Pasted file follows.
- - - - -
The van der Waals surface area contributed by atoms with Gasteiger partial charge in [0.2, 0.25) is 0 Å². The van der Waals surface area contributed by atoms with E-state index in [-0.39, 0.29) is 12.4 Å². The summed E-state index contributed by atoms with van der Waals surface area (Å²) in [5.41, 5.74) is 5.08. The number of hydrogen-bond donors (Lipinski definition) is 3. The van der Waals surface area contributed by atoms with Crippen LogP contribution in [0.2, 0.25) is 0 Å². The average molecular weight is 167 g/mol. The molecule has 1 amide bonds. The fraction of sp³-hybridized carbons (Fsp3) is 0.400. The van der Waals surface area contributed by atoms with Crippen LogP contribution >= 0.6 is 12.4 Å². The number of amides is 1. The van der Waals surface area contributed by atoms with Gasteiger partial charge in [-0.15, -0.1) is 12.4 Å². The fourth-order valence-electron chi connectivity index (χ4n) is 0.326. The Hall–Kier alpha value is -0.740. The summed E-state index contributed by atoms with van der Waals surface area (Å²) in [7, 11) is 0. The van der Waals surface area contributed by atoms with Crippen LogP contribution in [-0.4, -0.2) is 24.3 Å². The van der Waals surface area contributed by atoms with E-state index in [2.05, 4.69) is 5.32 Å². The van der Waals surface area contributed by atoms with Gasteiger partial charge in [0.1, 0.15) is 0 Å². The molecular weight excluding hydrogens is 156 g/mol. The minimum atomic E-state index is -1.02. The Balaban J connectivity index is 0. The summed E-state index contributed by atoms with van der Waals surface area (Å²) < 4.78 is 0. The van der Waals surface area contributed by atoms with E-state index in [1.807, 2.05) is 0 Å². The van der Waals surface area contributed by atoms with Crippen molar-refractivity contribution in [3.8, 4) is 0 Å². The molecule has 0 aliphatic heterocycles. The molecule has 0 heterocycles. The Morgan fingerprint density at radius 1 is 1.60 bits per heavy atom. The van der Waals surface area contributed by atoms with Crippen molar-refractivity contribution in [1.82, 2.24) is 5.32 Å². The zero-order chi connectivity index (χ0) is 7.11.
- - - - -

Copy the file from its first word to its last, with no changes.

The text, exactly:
The van der Waals surface area contributed by atoms with Gasteiger partial charge in [0.2, 0.25) is 0 Å². The van der Waals surface area contributed by atoms with E-state index in [-0.39, 0.29) is 12.4 Å². The summed E-state index contributed by atoms with van der Waals surface area (Å²) in [5.41, 5.74) is 5.08. The number of hydrogen-bond donors (Lipinski definition) is 3. The van der Waals surface area contributed by atoms with Crippen LogP contribution in [0.2, 0.25) is 0 Å². The average molecular weight is 167 g/mol. The molecule has 1 amide bonds. The fraction of sp³-hybridized carbons (Fsp3) is 0.400. The van der Waals surface area contributed by atoms with Crippen LogP contribution >= 0.6 is 12.4 Å². The number of amides is 1. The van der Waals surface area contributed by atoms with Gasteiger partial charge in [-0.15, -0.1) is 12.4 Å². The fourth-order valence-electron chi connectivity index (χ4n) is 0.326. The Hall–Kier alpha value is -0.740. The summed E-state index contributed by atoms with van der Waals surface area (Å²) in [7, 11) is 0. The van der Waals surface area contributed by atoms with Crippen LogP contribution in [-0.4, -0.2) is 24.3 Å². The van der Waals surface area contributed by atoms with E-state index in [2.05, 4.69) is 5.32 Å². The van der Waals surface area contributed by atoms with Gasteiger partial charge in [0.1, 0.15) is 0 Å². The molecular weight excluding hydrogens is 156 g/mol. The minimum atomic E-state index is -1.02. The Balaban J connectivity index is 0. The summed E-state index contributed by atoms with van der Waals surface area (Å²) < 4.78 is 0. The van der Waals surface area contributed by atoms with E-state index in [1.807, 2.05) is 0 Å². The van der Waals surface area contributed by atoms with Crippen molar-refractivity contribution in [3.8, 4) is 0 Å². The molecule has 0 aliphatic heterocycles. The molecule has 0 heterocycles. The Morgan fingerprint density at radius 1 is 1.60 bits per heavy atom. The van der Waals surface area contributed by atoms with Crippen molar-refractivity contribution in [1.82, 2.24) is 5.32 Å². The zero-order chi connectivity index (χ0) is 7.11.